About the Poems
by Deborah Poe
"Neon (Ne)" - Soham Patel introduced and encouraged me to try working with the Vietnamese form, Luc Bat. I generally do not work with such formal constraints, so the experiment was especially interesting to me. Luc Bat literally translates to six eight. Strictly speaking, a Luc Bat alternates between six-syllable and eight-syllable lines. The last word (sixth syllable) of an odd line rhymes with the sixth syllable of the even line and the eighth syllable rhymes with the sixth syllable of the next odd line. The final even line rhymes back to the first line. In Vietnamese, there are also tonal requirements for each syllable.
“Sulphur (S)” is part of my collection Elements, based on the periodic table. I wrote the piece originally as a 2” x 3” handmade book in response to Patrick Durgin and Jen Hofer’s collaborative, handmade book Tangelo. Tangelo is provocative and presents many questions. Of those questions, I was most interested in exploring, through “the element of war,” the ways in which expression and collaboration might provide “buoyancy” for the weight of language—language that so frequently legitimizes violence and extols American exceptionalism.
In February of 2009 I heard a Democracy Now story about playwright and activist Eve Ensler and Congolese gynecologist Dr. Denis Mukwege’s efforts to raise awareness about the enormous number of women being raped in the Democratic Republic of Congo. The story continued (and continues) to gnaw at me. Several months later, I was reading Another Kind of Nation: An Anthology of Contemporary Women’s Poetry—specifically “Letter from the Open Sea” by Cao Shuying. That particular piece wedged itself into heart and mind and provoked the beginning of “Niobium (Nb).” “Niobium (Nb)” is one of the two elements in coltan—a metallic ore used to manufacture cell phones. Coltan has played a significant role in Congo’s ongoing civil war.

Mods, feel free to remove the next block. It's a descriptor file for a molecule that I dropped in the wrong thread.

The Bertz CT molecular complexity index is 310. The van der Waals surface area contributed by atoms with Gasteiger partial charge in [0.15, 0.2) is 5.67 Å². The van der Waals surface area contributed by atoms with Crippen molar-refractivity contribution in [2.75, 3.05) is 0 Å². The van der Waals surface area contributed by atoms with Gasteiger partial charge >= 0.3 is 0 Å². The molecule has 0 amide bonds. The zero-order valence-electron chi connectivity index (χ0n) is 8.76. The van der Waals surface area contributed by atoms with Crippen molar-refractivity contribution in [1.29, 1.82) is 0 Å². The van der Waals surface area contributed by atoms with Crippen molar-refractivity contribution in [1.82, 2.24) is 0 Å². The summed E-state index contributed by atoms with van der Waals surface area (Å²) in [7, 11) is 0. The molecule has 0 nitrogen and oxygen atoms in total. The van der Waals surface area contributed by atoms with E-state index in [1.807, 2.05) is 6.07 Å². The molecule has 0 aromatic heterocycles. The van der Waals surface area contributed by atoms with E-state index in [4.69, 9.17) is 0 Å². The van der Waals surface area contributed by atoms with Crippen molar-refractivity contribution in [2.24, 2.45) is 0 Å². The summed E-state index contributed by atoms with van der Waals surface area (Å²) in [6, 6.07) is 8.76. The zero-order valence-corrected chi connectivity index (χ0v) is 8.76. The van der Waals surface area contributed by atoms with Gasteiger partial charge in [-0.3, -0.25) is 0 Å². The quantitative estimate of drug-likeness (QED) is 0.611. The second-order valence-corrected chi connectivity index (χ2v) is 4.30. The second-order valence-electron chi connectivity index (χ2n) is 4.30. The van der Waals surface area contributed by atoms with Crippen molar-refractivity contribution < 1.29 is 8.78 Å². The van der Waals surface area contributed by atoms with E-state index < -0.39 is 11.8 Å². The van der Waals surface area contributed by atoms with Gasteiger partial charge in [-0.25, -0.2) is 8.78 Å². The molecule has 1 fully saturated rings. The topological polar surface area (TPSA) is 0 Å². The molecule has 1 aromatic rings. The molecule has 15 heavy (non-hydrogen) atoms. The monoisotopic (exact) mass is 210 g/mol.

The italicized above (left) in “Gold (Au)” is taken from a handmade book I made as a gift for Kate Schapira. I cut words from early 20th-century Life Magazines and then assembled them to create the piece. Text right is from a written response to Matthew Klane’s manuscript “Secret Caves.” I wrote the two pieces a couple of weeks apart, and in my mind the two pieces began conversing. This is that conversation.
"Uranium (U)" - Hurley’s painting "Pumpkins" was one of the more compelling pieces for me of the many spread across the The Hideout’s bar walls several summers ago. The poem is as much a meditation on limitations of a spectrally-obsessed age as it is a consideration of feeling like a tourist (or citizen between worlds) in one’s own country.